Corporate construction departments are crucial to the success of a growing company. Often behind the scenes doing thankless work, the construction department is tasked with getting facilities built and opened. Regardless of whether it’s a new restaurant, store, or a regional support office, the construction folks are mission-critical.
From good to bad to worse, we’ve seen them all. As a general contractor, we have worked with companies with outstanding construction departments and we’ve worked with folks who make construction feel like brushing your teeth with Oreos. And while a negatively framed article is, well, a little negative, we figured we’d offer some of the best ideas if your goal is to build a horrible construction department.
1. Make your SOP to pick the low bidder.
Go ahead, let price be your guide. Demand that construction managers pick the cheapest general contractor. Change orders will abound and quality will be absent, but you can just blame the general contractor – right?
2. Threaten your contractor and treat them like dirt.
If it rains a lot, don’t grant rain days. If your contractor gets behind, threaten to replace them. You’ll destroy any trust with your general contractor and – remember, your goal is to create a horrible construction department – you’ll make your contractor switch to defensive/damage control mode and this will stifle creative problem-solving.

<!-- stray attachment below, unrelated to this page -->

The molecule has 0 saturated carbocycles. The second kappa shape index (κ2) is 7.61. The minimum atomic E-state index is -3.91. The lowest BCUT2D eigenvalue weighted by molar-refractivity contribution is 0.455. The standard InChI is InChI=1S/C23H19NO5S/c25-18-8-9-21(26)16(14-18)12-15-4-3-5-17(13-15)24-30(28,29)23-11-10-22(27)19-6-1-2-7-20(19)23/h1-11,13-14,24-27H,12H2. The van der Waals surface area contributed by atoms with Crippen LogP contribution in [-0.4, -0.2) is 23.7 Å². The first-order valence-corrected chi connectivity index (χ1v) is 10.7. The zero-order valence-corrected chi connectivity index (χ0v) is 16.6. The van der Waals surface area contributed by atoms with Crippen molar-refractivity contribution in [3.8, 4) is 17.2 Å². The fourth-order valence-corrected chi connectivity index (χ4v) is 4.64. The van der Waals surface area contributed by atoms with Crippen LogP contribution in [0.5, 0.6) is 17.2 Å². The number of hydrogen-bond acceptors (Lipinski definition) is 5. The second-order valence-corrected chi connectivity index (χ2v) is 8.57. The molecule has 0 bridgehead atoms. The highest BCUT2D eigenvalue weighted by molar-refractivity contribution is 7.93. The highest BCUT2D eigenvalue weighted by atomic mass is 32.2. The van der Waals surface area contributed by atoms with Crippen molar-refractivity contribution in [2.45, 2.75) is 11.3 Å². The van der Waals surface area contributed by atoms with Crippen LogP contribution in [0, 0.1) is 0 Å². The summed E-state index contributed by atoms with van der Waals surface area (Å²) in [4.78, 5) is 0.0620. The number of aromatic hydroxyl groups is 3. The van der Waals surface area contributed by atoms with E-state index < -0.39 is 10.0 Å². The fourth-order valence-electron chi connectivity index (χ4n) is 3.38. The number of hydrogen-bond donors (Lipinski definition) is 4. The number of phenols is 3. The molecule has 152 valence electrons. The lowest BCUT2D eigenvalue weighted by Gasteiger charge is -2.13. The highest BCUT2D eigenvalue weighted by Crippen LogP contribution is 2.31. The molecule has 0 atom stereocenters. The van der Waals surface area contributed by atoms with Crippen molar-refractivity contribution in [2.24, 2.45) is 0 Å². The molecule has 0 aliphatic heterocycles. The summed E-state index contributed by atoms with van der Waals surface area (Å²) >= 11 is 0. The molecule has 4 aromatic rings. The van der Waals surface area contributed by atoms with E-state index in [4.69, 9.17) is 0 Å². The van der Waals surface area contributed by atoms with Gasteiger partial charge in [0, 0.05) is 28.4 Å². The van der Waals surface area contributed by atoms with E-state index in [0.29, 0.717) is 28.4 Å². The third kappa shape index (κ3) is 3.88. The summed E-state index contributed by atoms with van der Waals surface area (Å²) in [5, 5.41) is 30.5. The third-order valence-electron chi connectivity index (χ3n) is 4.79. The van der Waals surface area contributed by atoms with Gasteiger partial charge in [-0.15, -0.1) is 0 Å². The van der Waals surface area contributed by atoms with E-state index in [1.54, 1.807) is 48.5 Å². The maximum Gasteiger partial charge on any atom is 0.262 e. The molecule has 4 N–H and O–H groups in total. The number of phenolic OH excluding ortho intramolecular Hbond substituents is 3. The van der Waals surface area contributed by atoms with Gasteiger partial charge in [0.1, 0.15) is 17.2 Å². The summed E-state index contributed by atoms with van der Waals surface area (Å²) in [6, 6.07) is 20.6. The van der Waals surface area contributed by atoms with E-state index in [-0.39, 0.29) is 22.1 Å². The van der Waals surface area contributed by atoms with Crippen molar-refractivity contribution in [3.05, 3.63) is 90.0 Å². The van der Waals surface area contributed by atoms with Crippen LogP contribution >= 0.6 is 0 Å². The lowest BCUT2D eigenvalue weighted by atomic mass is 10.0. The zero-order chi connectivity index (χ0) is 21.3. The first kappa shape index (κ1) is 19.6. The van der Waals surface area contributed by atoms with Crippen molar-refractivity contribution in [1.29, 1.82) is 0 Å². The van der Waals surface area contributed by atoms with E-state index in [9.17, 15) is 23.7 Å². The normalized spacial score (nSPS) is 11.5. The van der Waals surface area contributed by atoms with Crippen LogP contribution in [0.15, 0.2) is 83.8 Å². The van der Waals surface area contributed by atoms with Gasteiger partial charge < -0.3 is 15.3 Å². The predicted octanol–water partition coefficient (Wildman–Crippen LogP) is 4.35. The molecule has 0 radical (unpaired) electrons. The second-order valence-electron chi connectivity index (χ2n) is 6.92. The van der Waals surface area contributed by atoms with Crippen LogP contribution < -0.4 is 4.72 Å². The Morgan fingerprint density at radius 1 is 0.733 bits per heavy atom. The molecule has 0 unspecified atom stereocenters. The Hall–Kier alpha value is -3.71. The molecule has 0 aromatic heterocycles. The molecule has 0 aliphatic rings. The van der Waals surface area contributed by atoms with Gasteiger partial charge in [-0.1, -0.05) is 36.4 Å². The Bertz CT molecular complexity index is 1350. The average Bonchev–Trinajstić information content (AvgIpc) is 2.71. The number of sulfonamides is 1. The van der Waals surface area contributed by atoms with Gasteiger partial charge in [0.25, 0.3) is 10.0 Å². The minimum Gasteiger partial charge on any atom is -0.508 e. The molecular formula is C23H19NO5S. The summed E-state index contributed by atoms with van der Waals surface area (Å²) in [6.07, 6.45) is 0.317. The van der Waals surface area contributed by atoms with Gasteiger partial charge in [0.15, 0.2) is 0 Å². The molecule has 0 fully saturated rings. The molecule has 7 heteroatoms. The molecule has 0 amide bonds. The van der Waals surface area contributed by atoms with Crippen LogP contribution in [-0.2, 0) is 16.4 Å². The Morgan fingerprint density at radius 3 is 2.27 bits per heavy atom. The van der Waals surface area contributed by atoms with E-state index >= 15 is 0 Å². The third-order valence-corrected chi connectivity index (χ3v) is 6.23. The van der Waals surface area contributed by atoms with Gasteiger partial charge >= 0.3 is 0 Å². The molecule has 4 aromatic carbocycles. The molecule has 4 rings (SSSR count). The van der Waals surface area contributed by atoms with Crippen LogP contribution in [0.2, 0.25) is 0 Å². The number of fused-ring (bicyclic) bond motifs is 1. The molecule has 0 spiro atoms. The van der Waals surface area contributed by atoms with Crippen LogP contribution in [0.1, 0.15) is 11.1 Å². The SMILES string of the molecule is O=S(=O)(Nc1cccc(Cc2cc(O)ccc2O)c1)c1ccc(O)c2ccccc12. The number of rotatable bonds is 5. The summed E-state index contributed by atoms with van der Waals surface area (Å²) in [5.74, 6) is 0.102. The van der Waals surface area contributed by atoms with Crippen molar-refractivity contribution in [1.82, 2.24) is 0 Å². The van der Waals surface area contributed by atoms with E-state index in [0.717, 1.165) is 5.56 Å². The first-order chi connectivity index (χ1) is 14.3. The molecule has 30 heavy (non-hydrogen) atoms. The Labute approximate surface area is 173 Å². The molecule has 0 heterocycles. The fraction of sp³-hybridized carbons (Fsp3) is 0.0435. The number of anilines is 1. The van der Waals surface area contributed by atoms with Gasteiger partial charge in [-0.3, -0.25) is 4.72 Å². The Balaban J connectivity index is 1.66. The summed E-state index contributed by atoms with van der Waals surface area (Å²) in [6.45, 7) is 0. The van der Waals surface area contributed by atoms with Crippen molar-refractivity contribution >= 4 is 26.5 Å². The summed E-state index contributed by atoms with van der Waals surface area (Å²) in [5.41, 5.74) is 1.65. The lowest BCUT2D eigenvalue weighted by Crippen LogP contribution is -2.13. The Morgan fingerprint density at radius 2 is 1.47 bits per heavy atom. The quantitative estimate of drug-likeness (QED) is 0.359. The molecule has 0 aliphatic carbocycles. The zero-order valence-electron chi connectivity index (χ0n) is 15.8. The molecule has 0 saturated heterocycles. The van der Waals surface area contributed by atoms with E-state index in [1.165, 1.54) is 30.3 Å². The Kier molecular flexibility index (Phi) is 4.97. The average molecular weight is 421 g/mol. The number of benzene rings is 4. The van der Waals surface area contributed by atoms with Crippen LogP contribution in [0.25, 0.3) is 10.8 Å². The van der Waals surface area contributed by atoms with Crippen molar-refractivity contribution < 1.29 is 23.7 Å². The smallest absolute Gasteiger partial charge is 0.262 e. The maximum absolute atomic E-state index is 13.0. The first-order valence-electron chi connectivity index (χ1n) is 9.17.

3. Give one person oversight over a broad territory of many jobs.
Go ahead, overload your construction managers. Give Jim Texas, Louisiana, and – hey, why not – the entire southeast. If his jobs are late, bust his chops. He’ll burn out and the jobs will suffer.
4. Don’t ask contractors for input.
The best construction departments have forums for contractor feedback and input, but you don’t want to do that. Treat contractors like commodities, not partners. What do they know anyway?
5. Strike fear into the hearts of your team so everyone works to justify their existence.
This goes hand-in-hand with #3. What we have seen is that the worst construction departments are the most ruthless with their people. The pressure starts at the executive level and trickles down like napalm to the construction manager. It makes everyone’s life miserable, burns bridges with good contractors, and builds a bad reputation.
That was a little snarky, huh? Sorry about that. The truth is, if you take the opposite (or nearly the opposite, maybe not the opposite per se) of the above 5 bullets you will be well on your way to building an outstanding construction department. The key is respect, collaboration, and a reasonable work load.
The best of the best construction departments have high standards, high quality people, and the humility to change and adapt with the market. When we get to build for companies like this – say, Buc-ee’s or QuikTrip, for example – it is a pleasure. We grow and improve for having worked with such outstanding companies.
So if you want to create an outstanding construction department, read these five rules carefully… then, do the opposite.